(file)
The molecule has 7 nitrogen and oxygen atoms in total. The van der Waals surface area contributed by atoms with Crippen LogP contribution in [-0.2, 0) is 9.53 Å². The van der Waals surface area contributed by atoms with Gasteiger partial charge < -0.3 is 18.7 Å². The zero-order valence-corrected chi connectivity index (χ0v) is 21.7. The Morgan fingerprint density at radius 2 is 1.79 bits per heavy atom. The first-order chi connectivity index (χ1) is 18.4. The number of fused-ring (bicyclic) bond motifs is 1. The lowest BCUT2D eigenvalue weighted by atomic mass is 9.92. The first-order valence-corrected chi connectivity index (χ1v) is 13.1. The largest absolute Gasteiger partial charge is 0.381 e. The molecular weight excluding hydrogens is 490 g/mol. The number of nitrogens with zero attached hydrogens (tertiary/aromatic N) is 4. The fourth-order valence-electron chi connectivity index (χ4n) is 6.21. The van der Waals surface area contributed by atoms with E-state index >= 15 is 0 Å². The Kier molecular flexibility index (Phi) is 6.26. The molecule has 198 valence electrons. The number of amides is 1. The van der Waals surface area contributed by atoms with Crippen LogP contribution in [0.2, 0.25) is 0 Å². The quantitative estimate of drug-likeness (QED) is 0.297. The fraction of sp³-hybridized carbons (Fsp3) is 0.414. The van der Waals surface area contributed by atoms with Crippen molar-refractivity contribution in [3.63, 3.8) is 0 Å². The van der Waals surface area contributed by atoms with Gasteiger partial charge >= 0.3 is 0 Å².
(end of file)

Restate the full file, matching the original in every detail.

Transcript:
The molecule has 7 nitrogen and oxygen atoms in total. The van der Waals surface area contributed by atoms with Crippen LogP contribution in [-0.2, 0) is 9.53 Å². The van der Waals surface area contributed by atoms with Gasteiger partial charge < -0.3 is 18.7 Å². The zero-order valence-corrected chi connectivity index (χ0v) is 21.7. The Morgan fingerprint density at radius 2 is 1.79 bits per heavy atom. The first-order chi connectivity index (χ1) is 18.4. The number of fused-ring (bicyclic) bond motifs is 1. The lowest BCUT2D eigenvalue weighted by atomic mass is 9.92. The first-order valence-corrected chi connectivity index (χ1v) is 13.1. The largest absolute Gasteiger partial charge is 0.381 e. The molecular weight excluding hydrogens is 490 g/mol. The number of nitrogens with zero attached hydrogens (tertiary/aromatic N) is 4. The fourth-order valence-electron chi connectivity index (χ4n) is 6.21. The van der Waals surface area contributed by atoms with E-state index >= 15 is 0 Å². The Kier molecular flexibility index (Phi) is 6.26. The molecule has 198 valence electrons. The number of amides is 1. The van der Waals surface area contributed by atoms with Crippen LogP contribution in [0.2, 0.25) is 0 Å². The quantitative estimate of drug-likeness (QED) is 0.297. The fraction of sp³-hybridized carbons (Fsp3) is 0.414. The van der Waals surface area contributed by atoms with Crippen molar-refractivity contribution in [3.63, 3.8) is 0 Å². The van der Waals surface area contributed by atoms with Gasteiger partial charge >= 0.3 is 0 Å².